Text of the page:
An open letter to the Darby School Board
An open letter to the Darby School Board
By John Schneeberger, Ravalli Republic, Jan 5, 2004 - original
An open letter to the Darby School Board On Dec. 10 at Darby School a presentation on intelligent design was made by Minister Curtis Brickley. It was a multi-media, mixed power-point and video presentation, attended by 150 people with stacks of free videos on the topic available to all. The presentation was slick and convincing, but wholly disingenuous and misleading.
ID is premised on a partial acknowledgment of science and evolution. ID, however, insists that there is a level of complexity to living creatures that cannot be attributed to the random selection premise of traditional evolutionary theory. ID insists that there has to have been an "intelligent designer," namely God. ID supporters start with the premise of divine intervention and then work backwards to find evidence. This is certainly a noble endeavor, but it should in no way be confused with science.
ID is a project of the well-heeled Discovery Institute of Seattle, Wash., and has an operating budget of over $2 million. The Institute's advisor Philip Johnson has called ID the "wedge" strategy. The plan is to use intelligent design as a wedge to undermine evolution with scientific-sounding arguments and thereby advance a conservative religious-political agenda. California multi-millionaire Howard F. Ahmanson Jr. is one of its largest contributors. Ahmanson is aligned with Christian Reconstructionism, an extreme faction of the Religious Right that seeks to replace democracy with a fundamentalist theocracy.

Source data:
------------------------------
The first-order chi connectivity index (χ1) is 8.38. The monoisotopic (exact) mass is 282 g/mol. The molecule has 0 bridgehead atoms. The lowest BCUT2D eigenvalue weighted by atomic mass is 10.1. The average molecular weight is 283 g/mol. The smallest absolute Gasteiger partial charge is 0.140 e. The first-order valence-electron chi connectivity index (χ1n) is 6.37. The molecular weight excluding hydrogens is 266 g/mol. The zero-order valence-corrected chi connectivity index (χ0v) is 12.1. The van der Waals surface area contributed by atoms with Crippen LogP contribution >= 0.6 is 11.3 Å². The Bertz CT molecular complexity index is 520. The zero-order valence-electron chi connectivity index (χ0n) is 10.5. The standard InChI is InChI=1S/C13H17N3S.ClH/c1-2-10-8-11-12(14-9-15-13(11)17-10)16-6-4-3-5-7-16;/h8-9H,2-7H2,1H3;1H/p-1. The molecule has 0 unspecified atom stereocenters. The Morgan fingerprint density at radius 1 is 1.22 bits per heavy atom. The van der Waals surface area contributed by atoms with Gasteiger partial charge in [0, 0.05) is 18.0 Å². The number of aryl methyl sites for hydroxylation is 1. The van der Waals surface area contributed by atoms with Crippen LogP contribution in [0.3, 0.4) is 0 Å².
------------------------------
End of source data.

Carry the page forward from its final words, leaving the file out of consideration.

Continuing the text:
This latest effort by creationists to promote their religious concept about human origins in high school science classes is the most sophisticated so far and is part of a nationwide campaign to undermine concepts that Christian fundamentalists find subversive of their religious beliefs.
Catholic, most Protestant and Jewish denominations, have no problem with the teaching of evolution theory.
The Darby School trustee and board chair Gina Shallenberger apparently will introduce a proposal to adopt an "Objective Origins" policy at the January 5 meeting. "Objective Origins" would change instruction on evolutionary theory in biology classes to discussions of the theory coupled with critiques provided by organizations such as the Discovery Institute.
Creationists began by passing laws banning evolution and promoting creationism. Courts rejected these laws as unconstitutional. Then, evolution's opponents asked for "equal time" for their religious beliefs in science classes. This, too, was found to be inconsistent with the First Amendment. Having lost these battles in the courts, Creationists are now trying to make the case that not allowing their "theory" of Intelligent Design to be taught in science classes is prohibited "viewpoint discrimination." ID supporters therefore advocate "teaching the controversy" as if there is a debate between two formal theories of the origin of the species.
ID supporters, however, cannot point to any publications in peer-reviewed academic journals that support their theory. Basically they propose bypassing the whole process by which theories become part of scientific canon and then make their way into high school science classes. Mr. Brickley is suggesting that biology students be taught about evolution, and then they should learn what creationists don't like about it. ID proponents clearly have equal access to the field of science, to prove their point of view. As yet they have not done it. This would certainly be good material for a class on science and religion, or comparative religion. If Darby students are to get a world class education, however, science class should not be a place for the exercising of religious and political agendas.
On January 21 there will be a community presentation detailing why ID is poor science and bad for Darby and Montana public schools.
John Schneeberger is the coordinator for the Bitterroot Human Rights Alliance.